Letterbooks: American Red Cross 1898-1902

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Major American Red Cross events during this time period included relief efforts for refugees in Havana, Cuba, before, during, and after the Spanish-American War, and for victims of a hurricane and tidal wave in Galveston, Texas. Though Barton was near retirement, she traveled to Cuba and Texas to direct these efforts. She was in Cuba when the USS Maine exploded. Dr. Julien Hubbell, a physician and first American Red Cross chief field agent, accompanied Barton in her work in Cuba, and one letterbook contains many of his letters. Other letterbooks demonstrate how work continued at the Red Cross headquarters in Washington, D.C. while Barton was away, under Red Cross officials such as David L. Cobb, Harriette L. Reed, Samuel W. Briggs, and Lucy M. Graves. Some correspondence also demonstrates that Barton spent her summers in Oxford, Massachusetts, and sent letters from her Glen Echo, Maryland, home.

The Clara Barton Papers letterbooks include outgoing letters and memos sent by Clara Barton, Julian B. Hubbell, Barton's associate and chief field agent of the Red Cross, and other Red Cross officials such as George H. Pullman and Stephen E. Barton, Barton’s nephew. . The correspondence reflects communications with the International Committee of the Red Cross at Geneva and local Red Cross chapters in the U.S. Also included are copies of telegrams, letters, and narrative reports from various disaster relief operations and records of camp service. Occasionally, copies of Barton’s personal correspondence also appear. While the letterbooks have been divided chronologically, they frequently overlap making it challenging to find all related correspondence for a particular event or time period.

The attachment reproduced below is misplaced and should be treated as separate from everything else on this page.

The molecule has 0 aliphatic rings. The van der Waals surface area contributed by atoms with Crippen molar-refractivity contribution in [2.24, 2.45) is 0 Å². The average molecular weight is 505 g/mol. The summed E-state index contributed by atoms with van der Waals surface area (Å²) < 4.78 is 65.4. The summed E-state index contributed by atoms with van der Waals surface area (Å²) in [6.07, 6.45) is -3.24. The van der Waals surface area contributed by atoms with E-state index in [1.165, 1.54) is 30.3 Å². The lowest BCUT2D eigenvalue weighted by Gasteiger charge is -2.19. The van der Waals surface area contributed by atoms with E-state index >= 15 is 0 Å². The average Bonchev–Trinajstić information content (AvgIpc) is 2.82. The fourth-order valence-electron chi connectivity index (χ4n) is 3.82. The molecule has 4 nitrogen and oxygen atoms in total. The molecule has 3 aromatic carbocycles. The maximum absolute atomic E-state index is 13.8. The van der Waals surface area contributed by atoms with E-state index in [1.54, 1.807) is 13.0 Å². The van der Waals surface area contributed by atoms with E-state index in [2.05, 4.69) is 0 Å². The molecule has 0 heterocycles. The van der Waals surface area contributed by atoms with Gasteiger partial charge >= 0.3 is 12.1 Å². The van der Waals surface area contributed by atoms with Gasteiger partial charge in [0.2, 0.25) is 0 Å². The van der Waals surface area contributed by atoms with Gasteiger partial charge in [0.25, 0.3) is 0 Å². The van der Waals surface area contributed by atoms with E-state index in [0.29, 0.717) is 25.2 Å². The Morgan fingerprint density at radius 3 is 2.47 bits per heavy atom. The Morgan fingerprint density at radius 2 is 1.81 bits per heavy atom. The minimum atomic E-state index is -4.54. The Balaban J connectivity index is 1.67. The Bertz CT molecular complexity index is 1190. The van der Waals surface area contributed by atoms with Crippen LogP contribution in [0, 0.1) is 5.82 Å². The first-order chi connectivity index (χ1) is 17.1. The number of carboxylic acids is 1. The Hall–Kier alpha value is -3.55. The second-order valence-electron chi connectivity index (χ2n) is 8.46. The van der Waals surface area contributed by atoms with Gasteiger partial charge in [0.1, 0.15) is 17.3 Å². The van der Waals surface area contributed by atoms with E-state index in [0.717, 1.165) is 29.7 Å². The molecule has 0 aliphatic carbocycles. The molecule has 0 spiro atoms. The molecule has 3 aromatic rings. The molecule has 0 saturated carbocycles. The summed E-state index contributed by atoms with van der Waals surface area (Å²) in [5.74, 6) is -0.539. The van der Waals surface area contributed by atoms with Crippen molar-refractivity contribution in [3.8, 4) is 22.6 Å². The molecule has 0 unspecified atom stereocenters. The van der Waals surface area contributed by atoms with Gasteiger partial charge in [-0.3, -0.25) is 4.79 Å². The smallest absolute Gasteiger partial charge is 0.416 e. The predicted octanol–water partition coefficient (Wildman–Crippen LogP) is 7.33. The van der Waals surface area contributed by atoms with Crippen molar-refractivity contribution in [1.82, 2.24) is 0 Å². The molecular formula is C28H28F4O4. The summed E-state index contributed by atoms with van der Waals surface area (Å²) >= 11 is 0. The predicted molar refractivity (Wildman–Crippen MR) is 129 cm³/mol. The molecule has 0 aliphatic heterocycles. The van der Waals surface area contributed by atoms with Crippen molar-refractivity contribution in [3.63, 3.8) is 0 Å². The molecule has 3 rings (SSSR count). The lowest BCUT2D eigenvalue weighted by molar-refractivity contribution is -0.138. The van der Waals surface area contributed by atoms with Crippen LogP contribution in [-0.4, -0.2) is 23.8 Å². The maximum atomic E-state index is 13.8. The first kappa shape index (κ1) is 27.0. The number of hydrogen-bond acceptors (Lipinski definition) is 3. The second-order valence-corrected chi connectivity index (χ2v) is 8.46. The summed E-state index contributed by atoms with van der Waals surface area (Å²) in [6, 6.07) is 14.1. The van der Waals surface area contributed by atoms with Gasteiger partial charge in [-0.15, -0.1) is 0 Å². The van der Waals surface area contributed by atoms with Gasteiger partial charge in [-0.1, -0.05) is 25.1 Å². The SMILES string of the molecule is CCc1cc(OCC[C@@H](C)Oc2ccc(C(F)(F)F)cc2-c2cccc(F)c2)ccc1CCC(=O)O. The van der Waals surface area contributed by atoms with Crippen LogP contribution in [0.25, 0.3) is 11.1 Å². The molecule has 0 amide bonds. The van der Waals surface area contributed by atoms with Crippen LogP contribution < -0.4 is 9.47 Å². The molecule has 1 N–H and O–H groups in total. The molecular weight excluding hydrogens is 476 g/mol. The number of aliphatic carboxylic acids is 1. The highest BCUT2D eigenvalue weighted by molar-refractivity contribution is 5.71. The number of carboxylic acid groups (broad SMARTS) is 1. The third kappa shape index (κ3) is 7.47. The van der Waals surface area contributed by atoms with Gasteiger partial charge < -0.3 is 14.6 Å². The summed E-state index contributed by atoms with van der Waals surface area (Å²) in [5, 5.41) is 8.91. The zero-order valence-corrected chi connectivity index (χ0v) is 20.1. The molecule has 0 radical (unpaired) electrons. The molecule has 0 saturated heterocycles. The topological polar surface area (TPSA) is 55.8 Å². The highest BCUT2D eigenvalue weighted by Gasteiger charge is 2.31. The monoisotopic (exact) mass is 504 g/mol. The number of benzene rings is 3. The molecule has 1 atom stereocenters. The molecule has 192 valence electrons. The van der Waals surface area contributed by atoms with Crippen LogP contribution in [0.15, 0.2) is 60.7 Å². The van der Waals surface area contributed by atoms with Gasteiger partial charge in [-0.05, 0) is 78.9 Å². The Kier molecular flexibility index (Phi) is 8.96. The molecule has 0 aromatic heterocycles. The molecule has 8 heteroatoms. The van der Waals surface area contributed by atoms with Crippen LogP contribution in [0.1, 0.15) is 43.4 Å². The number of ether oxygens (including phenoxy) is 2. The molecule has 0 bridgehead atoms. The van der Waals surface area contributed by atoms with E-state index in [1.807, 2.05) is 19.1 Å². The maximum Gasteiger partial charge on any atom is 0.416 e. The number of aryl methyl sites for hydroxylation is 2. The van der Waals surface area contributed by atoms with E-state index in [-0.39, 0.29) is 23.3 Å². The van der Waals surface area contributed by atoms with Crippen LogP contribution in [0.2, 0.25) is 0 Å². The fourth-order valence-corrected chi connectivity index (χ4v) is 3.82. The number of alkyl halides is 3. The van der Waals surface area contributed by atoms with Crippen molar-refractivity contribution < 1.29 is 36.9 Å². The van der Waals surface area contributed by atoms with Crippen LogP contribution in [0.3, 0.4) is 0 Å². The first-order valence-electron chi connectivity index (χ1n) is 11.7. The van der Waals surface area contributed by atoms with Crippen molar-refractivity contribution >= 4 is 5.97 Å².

An important note on Letterbooks:

Letterbooks are bound volumes containing copies of correspondence on thin, tissue-like pages. The sender created these copies in order to have a record of outgoing letters. The front of each volume typically contains an index of the included correspondents and subjects. The thin pages in these particular letterbooks present two transcription challenges: text bleed-through and mirror image text from preceding pages. Bleed-through can make transcribing a page more difficult, but try your best to decipher the document. Mark pages of mirror image text as “nothing to transcribe" and go to the proceeding page to view and transcribe the document.

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